Monthly Archives: October 2015

Menstruation: Not a Fit Subject for Tender Male Eyes

Debbie says:


Outfront Media, which places ads in the New York City subways for the Metropolitan Transit Authority, thinks this ad “seem[s] to have a bit too much skin.” As Christina Cauterucci points out at Slate, “The ads that plaster New York City’s subway system have shown women in the throes of passion, showing off most of their breasts, and wearing just a skimpy bikini—or nothing at all.”

I never gave a thought to blood-absorbing underwear until I saw Cauterucci’s article. Now I wish I had been able to try it when I needed it. If it works, it would be amazing. And if it doesn’t work, it’s probably the forerunner of something that will–if Thinx and their competitors can get enough exposure and customers to keep experimenting.

So if Outfront Media claims that woman is showing too much skin, what do they think of this ad?


“Regardless of the context,” Outfront wrote about this ad and one with an egg dripping out of its shell, “they “[seem] inappropriate.” Sure they do. We all know Outfront wouldn’t have an issue with an image that looked like a penis, as long as it wasn’t an actual, human-skin penis.

“Regardless of context,” is a big lie. Cauterucci relays from Thinx CEO Miki Agrawal that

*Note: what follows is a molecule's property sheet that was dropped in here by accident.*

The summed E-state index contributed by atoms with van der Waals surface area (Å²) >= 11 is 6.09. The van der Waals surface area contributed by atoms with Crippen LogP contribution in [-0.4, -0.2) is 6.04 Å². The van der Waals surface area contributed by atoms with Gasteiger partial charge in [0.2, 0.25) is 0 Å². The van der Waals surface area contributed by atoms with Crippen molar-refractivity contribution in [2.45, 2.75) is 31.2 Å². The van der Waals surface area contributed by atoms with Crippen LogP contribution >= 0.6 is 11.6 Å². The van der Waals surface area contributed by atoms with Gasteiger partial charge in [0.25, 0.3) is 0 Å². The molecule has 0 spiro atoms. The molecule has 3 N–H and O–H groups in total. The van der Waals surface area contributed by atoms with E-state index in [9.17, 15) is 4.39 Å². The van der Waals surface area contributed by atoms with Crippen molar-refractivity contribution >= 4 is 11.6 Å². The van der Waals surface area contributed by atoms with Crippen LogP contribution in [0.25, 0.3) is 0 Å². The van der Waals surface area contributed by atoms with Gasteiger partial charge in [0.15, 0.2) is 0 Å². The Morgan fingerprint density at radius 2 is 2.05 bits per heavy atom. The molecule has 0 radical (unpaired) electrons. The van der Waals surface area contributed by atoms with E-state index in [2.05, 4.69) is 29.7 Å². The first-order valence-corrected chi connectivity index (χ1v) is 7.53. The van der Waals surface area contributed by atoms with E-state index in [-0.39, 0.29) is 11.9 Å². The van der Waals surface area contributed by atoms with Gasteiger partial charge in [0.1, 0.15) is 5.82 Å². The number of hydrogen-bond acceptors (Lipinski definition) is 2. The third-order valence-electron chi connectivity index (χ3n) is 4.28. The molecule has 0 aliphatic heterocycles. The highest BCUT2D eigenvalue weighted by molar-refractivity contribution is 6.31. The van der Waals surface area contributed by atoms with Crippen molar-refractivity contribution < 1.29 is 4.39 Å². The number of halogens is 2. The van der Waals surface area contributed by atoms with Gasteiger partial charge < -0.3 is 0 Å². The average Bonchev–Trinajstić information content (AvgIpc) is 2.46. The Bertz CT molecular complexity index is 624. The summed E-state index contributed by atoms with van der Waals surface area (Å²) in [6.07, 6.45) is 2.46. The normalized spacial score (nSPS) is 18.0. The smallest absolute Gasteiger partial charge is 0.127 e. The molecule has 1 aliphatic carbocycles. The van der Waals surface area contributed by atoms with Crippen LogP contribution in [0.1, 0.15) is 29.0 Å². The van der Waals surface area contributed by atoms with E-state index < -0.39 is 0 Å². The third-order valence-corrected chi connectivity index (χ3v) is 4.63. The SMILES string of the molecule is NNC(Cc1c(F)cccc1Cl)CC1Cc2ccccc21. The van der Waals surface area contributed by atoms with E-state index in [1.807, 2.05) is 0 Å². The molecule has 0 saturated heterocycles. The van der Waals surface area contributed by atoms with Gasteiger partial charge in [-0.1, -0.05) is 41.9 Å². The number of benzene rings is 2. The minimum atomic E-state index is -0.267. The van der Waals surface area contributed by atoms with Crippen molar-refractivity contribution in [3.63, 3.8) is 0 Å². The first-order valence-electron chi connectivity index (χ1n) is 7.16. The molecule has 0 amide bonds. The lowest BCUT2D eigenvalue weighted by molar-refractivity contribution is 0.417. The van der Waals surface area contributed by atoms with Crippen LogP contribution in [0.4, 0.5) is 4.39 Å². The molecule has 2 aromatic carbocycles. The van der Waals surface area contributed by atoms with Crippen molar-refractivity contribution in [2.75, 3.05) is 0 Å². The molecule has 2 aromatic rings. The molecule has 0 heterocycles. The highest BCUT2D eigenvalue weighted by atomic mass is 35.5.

the rep also asked what a 9-year-old boy might think if he saw the ads and how his mother could explain them to him. One imagines that a 9-year-old boy who rides the New York City subway has seen more objectionable images and heard crasser language, both in ads—such as one for the Museum of Sex that depicted fleshy, intertwined body parts inside the words “Hard Core”—and from fellow subway patrons.

Note that it’s a 9-year-old boy and his mother, which exposes some assumptions. And I bet the Outfront rep isn’t a parent, because parents quickly get good at dodging questions they don’t want to answer. Not to mention the huge benefit some parents might see in *gasp* answering the question.

Outfront Media, a company with predominantly male leadership and a completely male sales staff, isn’t reacting to the visuals of the ads, all of which they would accept without question for another product.  They say “regardless of context,” yet context is the only issue in play here. They just plain don’t want to imagine menstruation, and they don’t think subway riders do either. Of course, more than 50% of subway riders are women, and a very substantial proportion of those women don’t have to imagine menstruation; they think about the subject approximately four days out of every 28. But that doesn’t matter to the dudebros at Outfront.

Underlying the general (male/commodified/corporate) perception that sex is okay but menstruation is disgusting is this underlying dogma:

Women’s bodies are interesting and important when the context is looking and handling.  The same women’s bodies are not fit for public consumption when the context is lived experience. The power structure that can keep these ads out of the New York City subway  is dangerously close to the power structure that closes abortion clinics and tries to defund Planned Parenthood.

The same women’s bodies that adorn the sexiest posters, the most enticing porn videos, the most lust-inducing wet dreams are the bodies that drip blood once a month for forty years or so. And after thousands of years of letting men turn away from this information, maybe it’s centuries past time to have menstruation ads be at least as common as Viagra ads.